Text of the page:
- Sensors - Utility Meters
- Advanced Metering Infrastructure (AMI)
A major electricity company in Spain is looking for a solution to monitor and manage more that 200.000 communication devices.
About The Customer
A major electricity company
The deployment of OpenGate has been done in a cluster architecture, with functional integration with an umbrella monitoring system, CRMs, billing, and external systems, providing total control over the whole range of installed devices.
Billing information , Communication Performance, Device Status, Number Of Connected Devices
Case Study missing?
Start adding your own!
Register with your work email and create a new case study profile for your business.
Related Case Studies.
IoT Solutions for Smart City | Internet of Things Case Study
There were several challenges faced: It is challenging to build an appliance that can withstand a wide range of voltage fluctuations from as low at 90v to as high as 320v. Since the device would be installed in remote locations, its resilience was of paramount importance. The device would have to deal with poor network coverage and have the ability to store and re-transmit data if networks were not available, which is often the case in rural India. The device could store up to 30 days of data.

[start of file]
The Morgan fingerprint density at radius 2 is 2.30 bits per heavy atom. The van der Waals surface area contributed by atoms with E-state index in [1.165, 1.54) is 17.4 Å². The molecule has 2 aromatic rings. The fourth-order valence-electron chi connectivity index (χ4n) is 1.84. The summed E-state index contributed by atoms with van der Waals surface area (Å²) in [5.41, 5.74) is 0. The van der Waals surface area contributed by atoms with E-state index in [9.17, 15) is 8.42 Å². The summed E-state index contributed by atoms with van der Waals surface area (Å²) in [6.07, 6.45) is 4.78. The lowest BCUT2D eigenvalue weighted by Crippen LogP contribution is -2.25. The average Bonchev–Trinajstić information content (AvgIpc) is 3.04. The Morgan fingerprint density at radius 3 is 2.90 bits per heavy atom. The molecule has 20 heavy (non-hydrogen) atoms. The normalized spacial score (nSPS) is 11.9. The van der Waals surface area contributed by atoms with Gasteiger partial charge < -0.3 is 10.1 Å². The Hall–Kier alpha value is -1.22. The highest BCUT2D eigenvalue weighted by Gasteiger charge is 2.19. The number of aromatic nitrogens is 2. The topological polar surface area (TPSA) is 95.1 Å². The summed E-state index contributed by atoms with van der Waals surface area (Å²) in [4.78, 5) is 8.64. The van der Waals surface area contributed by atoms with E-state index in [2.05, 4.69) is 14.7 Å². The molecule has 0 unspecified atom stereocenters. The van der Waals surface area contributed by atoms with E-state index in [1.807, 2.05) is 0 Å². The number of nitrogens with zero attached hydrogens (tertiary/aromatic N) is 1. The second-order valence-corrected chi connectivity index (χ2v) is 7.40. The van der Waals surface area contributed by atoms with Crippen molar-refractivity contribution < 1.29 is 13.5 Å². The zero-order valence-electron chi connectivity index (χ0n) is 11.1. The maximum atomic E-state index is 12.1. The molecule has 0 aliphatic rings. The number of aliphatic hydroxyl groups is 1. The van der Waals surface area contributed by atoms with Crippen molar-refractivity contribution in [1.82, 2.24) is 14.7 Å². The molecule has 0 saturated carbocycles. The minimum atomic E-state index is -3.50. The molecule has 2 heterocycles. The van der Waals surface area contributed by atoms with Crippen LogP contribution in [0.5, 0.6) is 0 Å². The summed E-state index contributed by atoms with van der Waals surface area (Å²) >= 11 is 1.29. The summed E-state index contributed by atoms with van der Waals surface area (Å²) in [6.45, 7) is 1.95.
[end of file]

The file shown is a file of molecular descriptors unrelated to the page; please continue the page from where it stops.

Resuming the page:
Automation of the Oguz-Gabala-Baku water pipeline, Azerbaijan
The Oguz-Gabala-Baku water pipeline project dates back to plans from the 1970’s. Baku’s growth was historically driven by the booming oil industry and required the import of drinking water from outside of the city. Before the construction of the pipeline, some 60 percent of the city’s households received water for only a few hours daily. After completion of the project, 75 percent of the two million Baku residents are now served around the clock with potable water, based on World Health Organization (WHO) standards. The 262-kilometer pipeline requires no pumping station, but uses the altitude differences between the Caucasian mountains and the capital to supply 432,000 m³/d to the Ceyranbatan water reservoir. To the people of Baku, the pipeline is “the most important project not only in 2010, but of the last 20 years.”
GPRS Mobile Network for Smart Metering